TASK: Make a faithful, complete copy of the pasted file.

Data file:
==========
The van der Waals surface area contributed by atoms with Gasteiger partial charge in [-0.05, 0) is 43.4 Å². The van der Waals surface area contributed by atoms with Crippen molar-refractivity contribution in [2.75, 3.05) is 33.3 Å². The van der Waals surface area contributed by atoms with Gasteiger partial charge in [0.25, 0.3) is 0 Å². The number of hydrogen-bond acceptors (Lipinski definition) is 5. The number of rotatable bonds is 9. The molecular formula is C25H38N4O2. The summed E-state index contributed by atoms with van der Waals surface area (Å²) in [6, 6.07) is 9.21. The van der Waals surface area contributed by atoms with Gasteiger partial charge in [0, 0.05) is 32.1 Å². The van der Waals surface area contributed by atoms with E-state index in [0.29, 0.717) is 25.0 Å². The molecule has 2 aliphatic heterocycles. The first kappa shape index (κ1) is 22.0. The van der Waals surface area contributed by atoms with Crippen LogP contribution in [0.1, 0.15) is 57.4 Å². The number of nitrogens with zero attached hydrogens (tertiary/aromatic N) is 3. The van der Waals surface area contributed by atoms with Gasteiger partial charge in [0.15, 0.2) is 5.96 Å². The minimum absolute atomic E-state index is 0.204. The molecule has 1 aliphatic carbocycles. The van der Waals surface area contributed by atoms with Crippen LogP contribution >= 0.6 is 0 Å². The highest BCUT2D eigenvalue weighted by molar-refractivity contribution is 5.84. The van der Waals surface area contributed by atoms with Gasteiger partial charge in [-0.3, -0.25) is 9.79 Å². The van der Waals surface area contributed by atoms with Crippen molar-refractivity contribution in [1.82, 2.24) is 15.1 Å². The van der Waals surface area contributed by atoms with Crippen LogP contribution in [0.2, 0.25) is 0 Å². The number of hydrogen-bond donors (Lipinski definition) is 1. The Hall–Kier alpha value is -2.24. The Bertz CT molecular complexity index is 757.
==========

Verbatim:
The van der Waals surface area contributed by atoms with Gasteiger partial charge in [-0.05, 0) is 43.4 Å². The van der Waals surface area contributed by atoms with Crippen molar-refractivity contribution in [2.75, 3.05) is 33.3 Å². The van der Waals surface area contributed by atoms with Gasteiger partial charge in [0.25, 0.3) is 0 Å². The number of hydrogen-bond acceptors (Lipinski definition) is 5. The number of rotatable bonds is 9. The molecular formula is C25H38N4O2. The summed E-state index contributed by atoms with van der Waals surface area (Å²) in [6, 6.07) is 9.21. The van der Waals surface area contributed by atoms with Gasteiger partial charge in [0, 0.05) is 32.1 Å². The van der Waals surface area contributed by atoms with E-state index in [0.29, 0.717) is 25.0 Å². The molecule has 2 aliphatic heterocycles. The first kappa shape index (κ1) is 22.0. The van der Waals surface area contributed by atoms with Crippen LogP contribution in [0.1, 0.15) is 57.4 Å². The number of nitrogens with zero attached hydrogens (tertiary/aromatic N) is 3. The van der Waals surface area contributed by atoms with Gasteiger partial charge in [0.15, 0.2) is 5.96 Å². The minimum absolute atomic E-state index is 0.204. The molecule has 1 aliphatic carbocycles. The van der Waals surface area contributed by atoms with Crippen LogP contribution >= 0.6 is 0 Å². The highest BCUT2D eigenvalue weighted by molar-refractivity contribution is 5.84. The van der Waals surface area contributed by atoms with Gasteiger partial charge in [-0.3, -0.25) is 9.79 Å². The van der Waals surface area contributed by atoms with Crippen molar-refractivity contribution in [1.82, 2.24) is 15.1 Å². The van der Waals surface area contributed by atoms with Crippen LogP contribution in [0.2, 0.25) is 0 Å². The number of hydrogen-bond donors (Lipinski definition) is 1. The Hall–Kier alpha value is -2.24. The Bertz CT molecular complexity index is 757.